KIEV (Jan. 30)
Ukrainian Jews have high hopes that their nation’s new president will bring real changes to this former Communist republic. Like other Ukrainians, many of the country’s estimated 200,000 to 500,000 Jews are banking on the promises of democracy, wealth and increased participation in international bodies made by Viktor Yuschenko in the days after he was sworn in earlier this month.
On Jan. 25, Yuschenko spoke at the Council of Europe session in Strasbourg, France, and declared his firm intention to see Ukraine part of the European Union.
Ukraine, a nation of roughly 48 million, is eager to start the application process as soon as this winter, although it may take years to complete, analysts say.
“Yuschenko showed his direction toward turning Ukraine into a democratic European nation with full respect for freedom of speech and a fair judicial system,” said Eduard Gurvitz, a Jewish member of Parliament and a longtime Yuschenko supporter.
“This is a total contrast to Kuchma’s corrupt regime,” he said, referring to outgoing president Leonid Kuchma, who held office for 10 years.
Many of the country’s Jews — perhaps a majority — backed Yuschenko’s opponent, Viktor Yanukovich, in last fall’s the heated election campaign.
Some of these Jews are fearful of a possible rise in anti-Semitism coming from radical nationalist groups and individual politicians who were part of Yuschenko’s election coalition, but others are speaking the language of reconciliation.
“The new president stretches out his hand of collaboration to all who want to shake it,” said Alexander Feldman, a Jewish lawmaker and a prominent community leader who backed Yanukovich. “I do believe that Yuschenko’s politics will be aimed at protecting the interethnic peace and concord in Ukraine. Otherwise we shall correct him. But today I have more hopes than fears.”
Those Jews who share Yuschenko’s Euro-focused vision of Ukraine have faith in his ability to make Ukraine a more prosperous nation.
“I believe in the transparency of his politics,” said Mila Milner, a Jewish activist in Kiev, a city that overwhelmingly backed Yuschenko. “This was something we totally lacked during the previous regime,” she said. “Today, Yuschenko has a historic chance to forge better ties between Ukraine and the West. To his credit, he has a good starting capital, as Ukraine’s current economic situation is generally seen as promising.”
Alex Dukhovny, a Reform rabbi in Kiev and the only Jewish religious leader who spoke at pro-Yuschenko rallies during last year’s street protests, which eventually helped Yuschenko become president, says people in his congregation hope for simple things. “People talk about bigger salaries and pensions,” he said.
Josef Ostashinsky, a 56-year-old member of Kiev’s Jewish community, agreed. “I hope to see in new Ukraine the same standards of life as in Europe,” he said.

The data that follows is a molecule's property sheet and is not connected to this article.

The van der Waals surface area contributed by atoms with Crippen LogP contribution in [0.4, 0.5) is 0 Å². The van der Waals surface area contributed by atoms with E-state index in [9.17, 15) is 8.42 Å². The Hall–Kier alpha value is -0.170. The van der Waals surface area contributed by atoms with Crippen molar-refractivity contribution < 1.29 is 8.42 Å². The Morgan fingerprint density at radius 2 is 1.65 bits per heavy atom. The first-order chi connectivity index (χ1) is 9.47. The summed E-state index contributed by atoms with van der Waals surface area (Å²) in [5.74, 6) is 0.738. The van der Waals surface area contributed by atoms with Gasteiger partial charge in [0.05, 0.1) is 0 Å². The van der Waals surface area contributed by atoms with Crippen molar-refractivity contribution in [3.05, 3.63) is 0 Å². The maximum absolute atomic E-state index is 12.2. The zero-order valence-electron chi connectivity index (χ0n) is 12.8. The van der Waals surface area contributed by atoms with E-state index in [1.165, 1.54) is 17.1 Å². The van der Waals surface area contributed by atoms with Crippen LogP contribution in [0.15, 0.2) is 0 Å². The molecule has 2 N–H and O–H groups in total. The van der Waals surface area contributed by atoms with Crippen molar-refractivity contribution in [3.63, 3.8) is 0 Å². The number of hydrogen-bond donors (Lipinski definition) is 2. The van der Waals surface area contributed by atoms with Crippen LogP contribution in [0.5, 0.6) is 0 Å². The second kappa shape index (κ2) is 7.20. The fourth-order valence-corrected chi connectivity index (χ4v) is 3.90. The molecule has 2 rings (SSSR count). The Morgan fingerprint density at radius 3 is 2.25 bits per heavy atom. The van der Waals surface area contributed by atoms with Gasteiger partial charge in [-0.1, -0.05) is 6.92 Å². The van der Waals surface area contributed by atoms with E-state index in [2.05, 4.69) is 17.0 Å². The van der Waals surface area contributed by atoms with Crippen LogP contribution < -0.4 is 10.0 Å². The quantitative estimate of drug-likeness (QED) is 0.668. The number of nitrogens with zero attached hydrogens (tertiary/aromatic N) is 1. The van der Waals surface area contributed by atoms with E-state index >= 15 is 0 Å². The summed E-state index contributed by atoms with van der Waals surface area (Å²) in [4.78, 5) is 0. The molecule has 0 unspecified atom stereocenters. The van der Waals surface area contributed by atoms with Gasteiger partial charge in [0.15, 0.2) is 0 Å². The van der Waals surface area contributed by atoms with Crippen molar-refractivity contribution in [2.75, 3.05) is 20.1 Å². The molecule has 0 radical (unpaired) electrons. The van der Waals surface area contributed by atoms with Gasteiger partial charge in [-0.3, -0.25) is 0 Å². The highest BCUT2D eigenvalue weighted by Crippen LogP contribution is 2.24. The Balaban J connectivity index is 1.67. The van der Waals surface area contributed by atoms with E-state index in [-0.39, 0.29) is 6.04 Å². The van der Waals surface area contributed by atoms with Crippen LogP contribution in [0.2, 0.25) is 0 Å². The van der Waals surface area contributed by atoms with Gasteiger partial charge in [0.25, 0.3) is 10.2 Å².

He added that a recent spate of anti-Semitic incidents in neighboring Russia, including an anti-Semitic letter signed by a group of Russian lawmakers, showed what Ukraine may have averted by defeating Yanukovich, who was backed by pro-Russian voters and the Kremlin.
“Today, we can better understand what Putin’s Russia, which backed Yanukovich, really means,” he said.
Some Jews say the key to Yuschenko’s success at home will depend on his ability to win the support of the regions that voted overwhelmingly for his competitor and to spread Kiev’s standard of living to other parts of the country.
“It is very important to spread the positive changes from Kiev to the regions,” said Rudolf Mirsky, a Jewish activist in the city of Lvov.
But some Jews are less optimistic.
“I have both hopes and fears,” said Grigory Shoikhet, the Jewish community president and director of a Chabad day school in Kharkov, an eastern city where both non-Jews and Jews supported Yanukovich.
Shoikhet fears the anti-Semitism that has often developed in Ukraine during times of instability and change.
Yuschenko has tried to alleviate these fears. On Jan. 27, addressing an audience in Krakow, Poland, where he traveled to participate in commemorations of the anniversary of the liberation of Auschwitz, Yuschenko said, “I publicly swear that the so-called Jewish question will never be raised in Ukraine.”
Meanwhile, some of the first appointments in Yuschenko’s administration suggests that politicians of Jewish descent may be as powerful during his presidency as others were during Kuchma’s reign.
Yevgeny Chervonenko, another Jewish lawmaker and a close aide to Yuschenko, is expected to be appointed to a key post in the new government. Chervonenko, 45, is also vice president of the United Jewish Community of Ukraine, an umbrella group.
Another public personality with Jewish ancestry already has been appointed secretary of the Council for National Security and Defense. Pyotr Poroshenko, a member of the Parliament, a financier and media magnate, has never publicized his Jewish background but it is known to many in the Jewish community.
There is a possible pitfall, however. Now that expectations have been raised, they can be dashed if improvements do not follow.
“Now people will simply not allow the authorities to treat them as before,” said Semyon Gluzman, head of the Ukrainian-American Bureau for Human Rights in Kiev. “The only thing I’m afraid of is the disappointment of people.”
But for now, optimism seems to be prevailing.
“We ourselves must help Yuschenko and his team to change our lives for the better,” Gluzman said.
One of Kiev’s chief rabbis, Moshe Reuven Azman, echoed this sentiment.
“What I hear from the members of the Jewish community is that it should be us who will help Yuschenko build a flourishing democratic society.”